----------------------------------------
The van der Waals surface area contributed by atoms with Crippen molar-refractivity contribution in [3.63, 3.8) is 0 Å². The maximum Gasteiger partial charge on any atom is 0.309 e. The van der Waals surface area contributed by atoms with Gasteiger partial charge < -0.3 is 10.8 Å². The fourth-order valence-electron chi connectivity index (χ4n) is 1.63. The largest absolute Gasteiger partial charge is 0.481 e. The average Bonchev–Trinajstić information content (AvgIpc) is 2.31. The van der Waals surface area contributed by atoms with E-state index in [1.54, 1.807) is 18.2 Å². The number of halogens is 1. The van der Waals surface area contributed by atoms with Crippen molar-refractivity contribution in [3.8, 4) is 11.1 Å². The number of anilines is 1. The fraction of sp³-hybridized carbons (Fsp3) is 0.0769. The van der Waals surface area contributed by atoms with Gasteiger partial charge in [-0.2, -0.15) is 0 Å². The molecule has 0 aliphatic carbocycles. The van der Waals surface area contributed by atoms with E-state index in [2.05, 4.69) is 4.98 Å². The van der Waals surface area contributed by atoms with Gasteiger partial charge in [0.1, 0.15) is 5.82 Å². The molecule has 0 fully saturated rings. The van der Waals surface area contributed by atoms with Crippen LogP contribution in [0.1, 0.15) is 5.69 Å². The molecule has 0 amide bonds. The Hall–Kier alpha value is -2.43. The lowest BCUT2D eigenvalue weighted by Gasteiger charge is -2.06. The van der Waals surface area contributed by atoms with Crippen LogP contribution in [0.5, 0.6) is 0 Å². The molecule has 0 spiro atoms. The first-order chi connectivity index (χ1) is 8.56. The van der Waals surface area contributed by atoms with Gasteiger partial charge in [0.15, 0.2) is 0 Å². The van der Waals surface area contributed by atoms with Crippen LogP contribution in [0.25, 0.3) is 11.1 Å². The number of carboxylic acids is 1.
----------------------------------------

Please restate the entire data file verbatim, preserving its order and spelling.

The van der Waals surface area contributed by atoms with Crippen molar-refractivity contribution in [3.63, 3.8) is 0 Å². The maximum Gasteiger partial charge on any atom is 0.309 e. The van der Waals surface area contributed by atoms with Gasteiger partial charge < -0.3 is 10.8 Å². The fourth-order valence-electron chi connectivity index (χ4n) is 1.63. The largest absolute Gasteiger partial charge is 0.481 e. The average Bonchev–Trinajstić information content (AvgIpc) is 2.31. The van der Waals surface area contributed by atoms with E-state index in [1.54, 1.807) is 18.2 Å². The number of halogens is 1. The van der Waals surface area contributed by atoms with Crippen molar-refractivity contribution in [3.8, 4) is 11.1 Å². The number of anilines is 1. The fraction of sp³-hybridized carbons (Fsp3) is 0.0769. The van der Waals surface area contributed by atoms with Gasteiger partial charge in [-0.2, -0.15) is 0 Å². The molecule has 0 aliphatic carbocycles. The van der Waals surface area contributed by atoms with E-state index in [2.05, 4.69) is 4.98 Å². The van der Waals surface area contributed by atoms with Gasteiger partial charge in [0.1, 0.15) is 5.82 Å². The molecule has 0 fully saturated rings. The van der Waals surface area contributed by atoms with Crippen LogP contribution in [0.1, 0.15) is 5.69 Å². The molecule has 0 amide bonds. The Hall–Kier alpha value is -2.43. The lowest BCUT2D eigenvalue weighted by Gasteiger charge is -2.06. The van der Waals surface area contributed by atoms with Crippen LogP contribution in [0.5, 0.6) is 0 Å². The molecule has 0 spiro atoms. The first-order chi connectivity index (χ1) is 8.56. The van der Waals surface area contributed by atoms with Gasteiger partial charge in [0.15, 0.2) is 0 Å². The van der Waals surface area contributed by atoms with Crippen LogP contribution in [0.25, 0.3) is 11.1 Å². The number of carboxylic acids is 1.